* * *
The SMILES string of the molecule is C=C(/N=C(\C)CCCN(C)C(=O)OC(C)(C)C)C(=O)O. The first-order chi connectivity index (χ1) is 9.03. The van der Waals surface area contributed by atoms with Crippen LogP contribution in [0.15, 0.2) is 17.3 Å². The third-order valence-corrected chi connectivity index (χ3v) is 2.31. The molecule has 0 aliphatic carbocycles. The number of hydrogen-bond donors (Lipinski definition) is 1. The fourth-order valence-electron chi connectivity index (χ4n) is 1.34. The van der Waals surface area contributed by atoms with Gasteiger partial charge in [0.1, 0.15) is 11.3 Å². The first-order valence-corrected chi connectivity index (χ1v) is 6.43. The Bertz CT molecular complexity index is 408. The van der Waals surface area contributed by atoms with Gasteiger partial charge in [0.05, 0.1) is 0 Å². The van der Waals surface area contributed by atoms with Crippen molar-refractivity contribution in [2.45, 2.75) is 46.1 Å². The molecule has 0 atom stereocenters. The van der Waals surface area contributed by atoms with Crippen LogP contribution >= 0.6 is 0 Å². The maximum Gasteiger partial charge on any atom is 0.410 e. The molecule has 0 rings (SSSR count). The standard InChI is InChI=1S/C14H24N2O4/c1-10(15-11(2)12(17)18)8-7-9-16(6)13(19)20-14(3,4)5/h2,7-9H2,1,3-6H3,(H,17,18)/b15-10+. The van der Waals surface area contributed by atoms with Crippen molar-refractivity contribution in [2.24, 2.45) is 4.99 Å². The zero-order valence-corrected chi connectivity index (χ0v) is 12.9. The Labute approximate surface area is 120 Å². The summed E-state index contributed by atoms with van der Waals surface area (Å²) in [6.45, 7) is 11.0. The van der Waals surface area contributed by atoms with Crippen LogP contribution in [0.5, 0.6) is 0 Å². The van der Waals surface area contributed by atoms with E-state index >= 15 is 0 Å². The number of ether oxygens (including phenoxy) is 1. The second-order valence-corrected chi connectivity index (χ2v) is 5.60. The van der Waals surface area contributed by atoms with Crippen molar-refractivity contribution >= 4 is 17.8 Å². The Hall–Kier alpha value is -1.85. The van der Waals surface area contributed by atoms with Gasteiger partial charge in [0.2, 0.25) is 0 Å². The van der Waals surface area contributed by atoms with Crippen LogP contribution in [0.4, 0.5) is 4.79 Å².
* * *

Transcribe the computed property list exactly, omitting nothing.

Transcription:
The SMILES string of the molecule is C=C(/N=C(\C)CCCN(C)C(=O)OC(C)(C)C)C(=O)O. The first-order chi connectivity index (χ1) is 9.03. The van der Waals surface area contributed by atoms with Crippen LogP contribution in [0.15, 0.2) is 17.3 Å². The third-order valence-corrected chi connectivity index (χ3v) is 2.31. The molecule has 0 aliphatic carbocycles. The number of hydrogen-bond donors (Lipinski definition) is 1. The fourth-order valence-electron chi connectivity index (χ4n) is 1.34. The van der Waals surface area contributed by atoms with Gasteiger partial charge in [0.1, 0.15) is 11.3 Å². The first-order valence-corrected chi connectivity index (χ1v) is 6.43. The Bertz CT molecular complexity index is 408. The van der Waals surface area contributed by atoms with Gasteiger partial charge in [0.05, 0.1) is 0 Å². The van der Waals surface area contributed by atoms with Crippen molar-refractivity contribution in [2.45, 2.75) is 46.1 Å². The molecule has 0 atom stereocenters. The van der Waals surface area contributed by atoms with Crippen LogP contribution >= 0.6 is 0 Å². The maximum Gasteiger partial charge on any atom is 0.410 e. The molecule has 0 rings (SSSR count). The standard InChI is InChI=1S/C14H24N2O4/c1-10(15-11(2)12(17)18)8-7-9-16(6)13(19)20-14(3,4)5/h2,7-9H2,1,3-6H3,(H,17,18)/b15-10+. The van der Waals surface area contributed by atoms with Crippen molar-refractivity contribution in [2.24, 2.45) is 4.99 Å². The zero-order valence-corrected chi connectivity index (χ0v) is 12.9. The Labute approximate surface area is 120 Å². The summed E-state index contributed by atoms with van der Waals surface area (Å²) in [6.45, 7) is 11.0. The van der Waals surface area contributed by atoms with Crippen LogP contribution in [0.5, 0.6) is 0 Å². The van der Waals surface area contributed by atoms with E-state index >= 15 is 0 Å². The number of ether oxygens (including phenoxy) is 1. The second-order valence-corrected chi connectivity index (χ2v) is 5.60. The van der Waals surface area contributed by atoms with Crippen molar-refractivity contribution >= 4 is 17.8 Å². The Hall–Kier alpha value is -1.85. The van der Waals surface area contributed by atoms with Gasteiger partial charge in [0.2, 0.25) is 0 Å². The van der Waals surface area contributed by atoms with Crippen LogP contribution in [0.4, 0.5) is 4.79 Å².